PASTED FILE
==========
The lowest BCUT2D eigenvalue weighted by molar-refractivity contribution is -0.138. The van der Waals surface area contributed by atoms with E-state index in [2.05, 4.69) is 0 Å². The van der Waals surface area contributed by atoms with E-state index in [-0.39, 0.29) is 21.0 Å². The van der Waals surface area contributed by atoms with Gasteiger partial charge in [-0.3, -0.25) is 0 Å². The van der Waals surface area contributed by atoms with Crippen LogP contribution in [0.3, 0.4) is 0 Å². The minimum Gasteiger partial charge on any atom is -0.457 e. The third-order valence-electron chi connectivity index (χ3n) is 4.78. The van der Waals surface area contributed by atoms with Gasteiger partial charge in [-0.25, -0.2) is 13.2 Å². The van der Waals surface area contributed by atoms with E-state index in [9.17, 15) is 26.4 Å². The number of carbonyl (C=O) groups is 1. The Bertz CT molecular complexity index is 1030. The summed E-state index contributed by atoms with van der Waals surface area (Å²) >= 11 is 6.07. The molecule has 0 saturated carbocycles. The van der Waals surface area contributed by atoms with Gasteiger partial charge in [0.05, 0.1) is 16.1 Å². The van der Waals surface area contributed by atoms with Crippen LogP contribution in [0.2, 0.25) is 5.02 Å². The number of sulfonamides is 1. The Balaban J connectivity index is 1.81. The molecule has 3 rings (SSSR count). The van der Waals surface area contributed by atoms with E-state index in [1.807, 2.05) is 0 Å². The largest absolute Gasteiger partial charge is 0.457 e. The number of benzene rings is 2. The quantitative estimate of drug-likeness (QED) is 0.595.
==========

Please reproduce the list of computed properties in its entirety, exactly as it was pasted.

The lowest BCUT2D eigenvalue weighted by molar-refractivity contribution is -0.138. The van der Waals surface area contributed by atoms with E-state index in [2.05, 4.69) is 0 Å². The van der Waals surface area contributed by atoms with E-state index in [-0.39, 0.29) is 21.0 Å². The van der Waals surface area contributed by atoms with Gasteiger partial charge in [-0.3, -0.25) is 0 Å². The van der Waals surface area contributed by atoms with Crippen LogP contribution in [0.3, 0.4) is 0 Å². The minimum Gasteiger partial charge on any atom is -0.457 e. The third-order valence-electron chi connectivity index (χ3n) is 4.78. The van der Waals surface area contributed by atoms with Gasteiger partial charge in [-0.25, -0.2) is 13.2 Å². The van der Waals surface area contributed by atoms with E-state index in [9.17, 15) is 26.4 Å². The number of carbonyl (C=O) groups is 1. The Bertz CT molecular complexity index is 1030. The summed E-state index contributed by atoms with van der Waals surface area (Å²) >= 11 is 6.07. The molecule has 0 saturated carbocycles. The van der Waals surface area contributed by atoms with Gasteiger partial charge in [0.05, 0.1) is 16.1 Å². The van der Waals surface area contributed by atoms with Crippen LogP contribution in [0.2, 0.25) is 5.02 Å². The number of sulfonamides is 1. The Balaban J connectivity index is 1.81. The molecule has 3 rings (SSSR count). The van der Waals surface area contributed by atoms with E-state index in [1.807, 2.05) is 0 Å². The largest absolute Gasteiger partial charge is 0.457 e. The number of benzene rings is 2. The quantitative estimate of drug-likeness (QED) is 0.595.